On 14th February 2015, an innocent victim of poaching was brought to our attention, a young elephant calf of around one year old required treatment for a horrendous snare wound, a wound that cut through the joint leaving the baby extremely compromised. His mother remained by his side, and had to be anaesthetised too, in order for his injury to be treated. The decision was made there and then to give him the benefit of doubt and leave him to try to heal in a wild situation, remaining by his mother’s side.
Our anti-poaching teams' monitored their movements throughout this time checking on his progress, but as the weeks passed it became apparent that his condition was deteriorating. His mother was forced to drop out from their herd, unable to walk any distance in search of food, and the two of them cut a lonely sight as she remained by the side of her ailing calf, who was becoming increasingly more immobile with each new day.
A second treatment was scheduled three weeks later and it was evident that if this baby was going to have any chance of survival he needed to be rescued, to undergo intensive treatment for his now heavily infected injury. Of course this was an extremely tough decision, a decision that only the professional opinion of KWS veterinary officer, Dr. Poghon, could make.
While everyone had prayed for a positive outcome when the cable snare was first cut away from his leg in early Feb, it was obvious that now, nearly a month on, the wound was so severe that without daily medical attention it could not possibly heal in field conditions. If not rescued he would succumb to his injuries, or be torn apart by predators. His mother was struggling too, her condition was deteriorating as a result of being forced to remain close to water with little food available, inhibited because of her stricken calf.
On the 9th March after Dr. Poghon had cleaned the wound extensively and assessed the situation during the second treatment Angela was called and a rescue mobilized. The hour was late but the rescue team departed Wilson airport after 5.00pm realizing that because of the baby’s compromised situation any delays could prove detrimental. After a 70 minute flight the aircraft arrived at the Taita Hills lodge airstrip on the Taita Hills Sanctuary, close to Tsavo National Park. The calf by this time was in the back of the SWT Anti-Poaching Team land cruiser, still drowsy from the anaesthetic and sedated to reduce stress and pain. As light faded he was quickly loaded onto the plane and placed on a drip for the duration of the flight.
Further drama unfolded as Wilson airport closed because of the late hour and the rescue plane was diverted to land at Jomo Kenyatta International Airport at 8.00pm. For the team eagerly waiting for the new arrival in Nairobi this spelt disaster as we contemplated the logistics involved in extracting a baby elephant from Kenya's International Airport.
Thankfully the authorities were amazingly accommodating and understanding, with everybody working closely together to release the calf without any delays in order to get him to safety as quickly as possible. We could not have wished for a smoother situation and were extremely grateful for the compassion shown.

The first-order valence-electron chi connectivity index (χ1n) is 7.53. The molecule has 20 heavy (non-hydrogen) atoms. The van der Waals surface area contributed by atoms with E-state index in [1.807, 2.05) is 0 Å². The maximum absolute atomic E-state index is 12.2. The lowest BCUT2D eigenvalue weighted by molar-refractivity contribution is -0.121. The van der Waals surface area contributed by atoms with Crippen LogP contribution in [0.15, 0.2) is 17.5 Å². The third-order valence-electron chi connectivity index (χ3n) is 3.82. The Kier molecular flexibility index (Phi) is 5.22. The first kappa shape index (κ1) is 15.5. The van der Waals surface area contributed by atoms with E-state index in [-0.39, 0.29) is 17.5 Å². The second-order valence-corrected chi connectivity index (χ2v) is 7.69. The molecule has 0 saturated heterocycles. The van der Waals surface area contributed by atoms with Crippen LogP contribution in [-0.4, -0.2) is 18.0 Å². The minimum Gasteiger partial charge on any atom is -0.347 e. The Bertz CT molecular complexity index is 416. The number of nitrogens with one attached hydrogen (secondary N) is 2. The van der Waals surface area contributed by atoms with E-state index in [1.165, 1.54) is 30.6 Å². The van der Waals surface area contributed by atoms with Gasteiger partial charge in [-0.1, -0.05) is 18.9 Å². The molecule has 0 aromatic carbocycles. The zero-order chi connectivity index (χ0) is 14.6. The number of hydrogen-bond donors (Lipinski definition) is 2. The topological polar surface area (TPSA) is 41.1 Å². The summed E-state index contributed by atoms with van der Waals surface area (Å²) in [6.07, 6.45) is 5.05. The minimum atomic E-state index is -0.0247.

On arrival at the Nursery he was placed in a stockade next to another orphan called Sirimon, and given a bottle of milk which he was reluctant to take at first. Fresh greens were placed in his stockade and a keeper was on duty with him throughout the night. By next morning he was already passionate about his milk bottle, and sucking the keeper’s fingers.
He is an extremely loving little calf, and despite what humans have inflicted on him, all but severing his leg and robbing him of his mother in an effort to save his life, it was as if he understood the situation and made things easier for us.
The first morning his wound was cleaned again and dressed, and he remained relatively calm throughout the procedure, enduring unspeakable pain for sure. He loves the company of the other orphans, and their presence has certainly helped settle him down, We estimate his age to be around 12 months old and we have given him a name from his home range Mwashoti. This is a Taita name for an area where the grewia bushes grow with their red berries close to where this little calf was rescued.
After three weeks, the decision was made to let him head out with the little ones during the day. Keeping him mentally robust is considered every bit as important for healing than taking care of the physical.
This was the right decision, and he appeared so much happier, feeding well and loving the company of the other orphans, with an especially soft spot for little Ngilai. Together they have both healed and grown stronger. Our little babies are very aware of Mwashoti’s injury and often feel and touch it tenderly, sometimes even carefully blowing soft red earth onto it in an effort to contribute towards his healing.
We have been slow to place Mwashoti on the fostering program, as it was hard to believe that he could be retrieved, his wound was so severe. However due to the love and care he has enjoyed, and his own strong will to heal and live, Mwashoti is doing better than our wildest expectations.
The power of green clay has once again proven its worth keeping bone infection at bay throughout this time and enabling his leg to heal. We are proud to share with you Mwashoti’s miraculous story. He is a very special elephant, and it is indeed a privilege to be able to save his precious innocent life. His plight a graphic reminder of the suffering inflicted on these magnificent animals as long as the ivory trade thrives.
We can report Mwashoti's mother rejoined her herd.